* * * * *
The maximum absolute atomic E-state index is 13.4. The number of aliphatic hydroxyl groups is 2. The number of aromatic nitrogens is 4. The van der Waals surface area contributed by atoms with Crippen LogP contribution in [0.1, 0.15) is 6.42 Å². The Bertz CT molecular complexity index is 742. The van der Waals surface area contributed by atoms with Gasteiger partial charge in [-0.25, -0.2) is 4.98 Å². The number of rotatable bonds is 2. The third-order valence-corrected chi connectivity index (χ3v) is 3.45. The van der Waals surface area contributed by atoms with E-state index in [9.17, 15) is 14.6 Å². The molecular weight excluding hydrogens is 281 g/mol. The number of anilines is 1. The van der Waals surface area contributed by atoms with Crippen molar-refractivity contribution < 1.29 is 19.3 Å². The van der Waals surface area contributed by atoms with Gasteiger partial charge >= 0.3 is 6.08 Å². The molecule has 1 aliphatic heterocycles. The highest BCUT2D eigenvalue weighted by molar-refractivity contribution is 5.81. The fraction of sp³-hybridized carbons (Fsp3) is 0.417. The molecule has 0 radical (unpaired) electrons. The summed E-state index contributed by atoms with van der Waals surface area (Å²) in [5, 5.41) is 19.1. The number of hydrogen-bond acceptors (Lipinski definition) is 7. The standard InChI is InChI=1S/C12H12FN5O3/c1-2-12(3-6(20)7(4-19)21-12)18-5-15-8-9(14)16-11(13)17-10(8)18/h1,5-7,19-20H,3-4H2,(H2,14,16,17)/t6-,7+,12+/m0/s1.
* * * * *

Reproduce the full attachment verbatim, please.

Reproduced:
The maximum absolute atomic E-state index is 13.4. The number of aliphatic hydroxyl groups is 2. The number of aromatic nitrogens is 4. The van der Waals surface area contributed by atoms with Crippen LogP contribution in [0.1, 0.15) is 6.42 Å². The Bertz CT molecular complexity index is 742. The van der Waals surface area contributed by atoms with Gasteiger partial charge in [-0.25, -0.2) is 4.98 Å². The number of rotatable bonds is 2. The third-order valence-corrected chi connectivity index (χ3v) is 3.45. The van der Waals surface area contributed by atoms with E-state index in [9.17, 15) is 14.6 Å². The molecular weight excluding hydrogens is 281 g/mol. The number of anilines is 1. The van der Waals surface area contributed by atoms with Crippen molar-refractivity contribution < 1.29 is 19.3 Å². The van der Waals surface area contributed by atoms with Gasteiger partial charge >= 0.3 is 6.08 Å². The molecule has 1 aliphatic heterocycles. The highest BCUT2D eigenvalue weighted by molar-refractivity contribution is 5.81. The fraction of sp³-hybridized carbons (Fsp3) is 0.417. The molecule has 0 radical (unpaired) electrons. The summed E-state index contributed by atoms with van der Waals surface area (Å²) in [5, 5.41) is 19.1. The number of hydrogen-bond acceptors (Lipinski definition) is 7. The standard InChI is InChI=1S/C12H12FN5O3/c1-2-12(3-6(20)7(4-19)21-12)18-5-15-8-9(14)16-11(13)17-10(8)18/h1,5-7,19-20H,3-4H2,(H2,14,16,17)/t6-,7+,12+/m0/s1.